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Developmental biologists have grown human embryos in the lab for up to 13 days after fertilization, shattering the previous record of 9 days. The achievement has already enabled scientists to discover new aspects of early human development, including features never before seen in a human embryo. And the technique could help to determine why some pregnancies fail.

The work, reported this week in Nature1 and Nature Cell Biology2, also raises the possibility that scientists could soon culture embryos to an even more advanced stage. Doing so wouldraise ethical, as well as technical, challenges. Many countries and scientific societies ban research on human embryos that are more than 14 days old; in light of this, the authors of the studies ended their experiments before this point.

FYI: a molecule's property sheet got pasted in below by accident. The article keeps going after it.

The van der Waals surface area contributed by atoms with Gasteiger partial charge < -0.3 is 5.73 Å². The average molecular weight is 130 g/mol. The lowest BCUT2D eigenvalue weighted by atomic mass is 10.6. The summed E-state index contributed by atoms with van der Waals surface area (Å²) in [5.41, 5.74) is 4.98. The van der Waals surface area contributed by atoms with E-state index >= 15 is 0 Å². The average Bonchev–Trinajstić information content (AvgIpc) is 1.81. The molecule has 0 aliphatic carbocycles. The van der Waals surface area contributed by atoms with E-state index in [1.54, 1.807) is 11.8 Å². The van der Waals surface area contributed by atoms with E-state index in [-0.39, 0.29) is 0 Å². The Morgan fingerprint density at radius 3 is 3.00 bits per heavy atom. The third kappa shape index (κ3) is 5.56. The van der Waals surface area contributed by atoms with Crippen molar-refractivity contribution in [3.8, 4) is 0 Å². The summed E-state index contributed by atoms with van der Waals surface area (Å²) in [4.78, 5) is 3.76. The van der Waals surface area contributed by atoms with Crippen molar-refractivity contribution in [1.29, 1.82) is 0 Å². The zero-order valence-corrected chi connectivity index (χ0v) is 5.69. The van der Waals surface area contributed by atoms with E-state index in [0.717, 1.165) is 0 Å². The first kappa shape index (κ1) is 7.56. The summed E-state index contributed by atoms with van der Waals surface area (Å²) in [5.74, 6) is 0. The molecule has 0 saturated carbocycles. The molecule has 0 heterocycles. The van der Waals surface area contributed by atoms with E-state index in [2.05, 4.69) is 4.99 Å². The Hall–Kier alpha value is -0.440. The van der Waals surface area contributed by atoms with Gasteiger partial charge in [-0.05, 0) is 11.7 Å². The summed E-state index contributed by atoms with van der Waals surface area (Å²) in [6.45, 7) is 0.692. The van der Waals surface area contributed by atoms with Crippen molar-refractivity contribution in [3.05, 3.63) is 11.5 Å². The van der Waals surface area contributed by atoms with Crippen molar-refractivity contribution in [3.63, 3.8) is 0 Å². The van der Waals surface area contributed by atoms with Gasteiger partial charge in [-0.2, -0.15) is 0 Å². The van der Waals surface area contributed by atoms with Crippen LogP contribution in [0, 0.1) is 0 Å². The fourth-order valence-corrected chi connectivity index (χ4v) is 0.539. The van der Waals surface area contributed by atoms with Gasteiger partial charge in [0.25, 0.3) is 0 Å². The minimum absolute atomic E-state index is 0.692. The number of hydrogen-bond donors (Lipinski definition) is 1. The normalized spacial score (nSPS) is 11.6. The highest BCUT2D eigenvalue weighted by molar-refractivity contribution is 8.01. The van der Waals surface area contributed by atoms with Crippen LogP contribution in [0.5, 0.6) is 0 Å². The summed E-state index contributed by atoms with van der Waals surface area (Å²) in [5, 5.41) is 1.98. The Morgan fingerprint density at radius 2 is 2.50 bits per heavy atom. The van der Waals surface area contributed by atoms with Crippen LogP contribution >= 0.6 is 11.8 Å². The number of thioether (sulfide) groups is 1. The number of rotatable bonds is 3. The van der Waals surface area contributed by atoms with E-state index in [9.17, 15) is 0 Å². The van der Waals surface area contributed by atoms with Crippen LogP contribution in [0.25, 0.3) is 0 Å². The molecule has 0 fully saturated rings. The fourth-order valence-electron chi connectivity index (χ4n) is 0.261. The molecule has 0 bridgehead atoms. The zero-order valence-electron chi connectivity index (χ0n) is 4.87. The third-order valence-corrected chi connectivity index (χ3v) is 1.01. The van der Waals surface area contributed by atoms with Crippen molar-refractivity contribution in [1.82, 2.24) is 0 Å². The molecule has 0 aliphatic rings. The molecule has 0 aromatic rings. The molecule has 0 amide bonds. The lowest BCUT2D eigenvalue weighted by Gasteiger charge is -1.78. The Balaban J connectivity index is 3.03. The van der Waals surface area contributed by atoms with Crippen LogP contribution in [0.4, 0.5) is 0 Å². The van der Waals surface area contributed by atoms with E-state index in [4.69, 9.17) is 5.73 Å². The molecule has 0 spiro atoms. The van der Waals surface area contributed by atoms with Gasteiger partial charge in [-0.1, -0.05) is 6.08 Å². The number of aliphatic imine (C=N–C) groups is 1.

Scientists have well understood the earliest stages of life in many other animals for decades. “It’s really embarrassing at the beginning of the twenty-first century that we know more about fish and mice and frogs than we know about ourselves,” says Ali Brivanlou, a developmental biologist at the Rockefeller University in New York City and lead author of the study in Nature. “This is a bit difficult to explain to my students.”

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See Also:  New advances in growing human embryos could prompt ethical firestorm

Image: Rockefeller University Gist Croft, Alessia Deglincerti, and Ali H. Brivanlou

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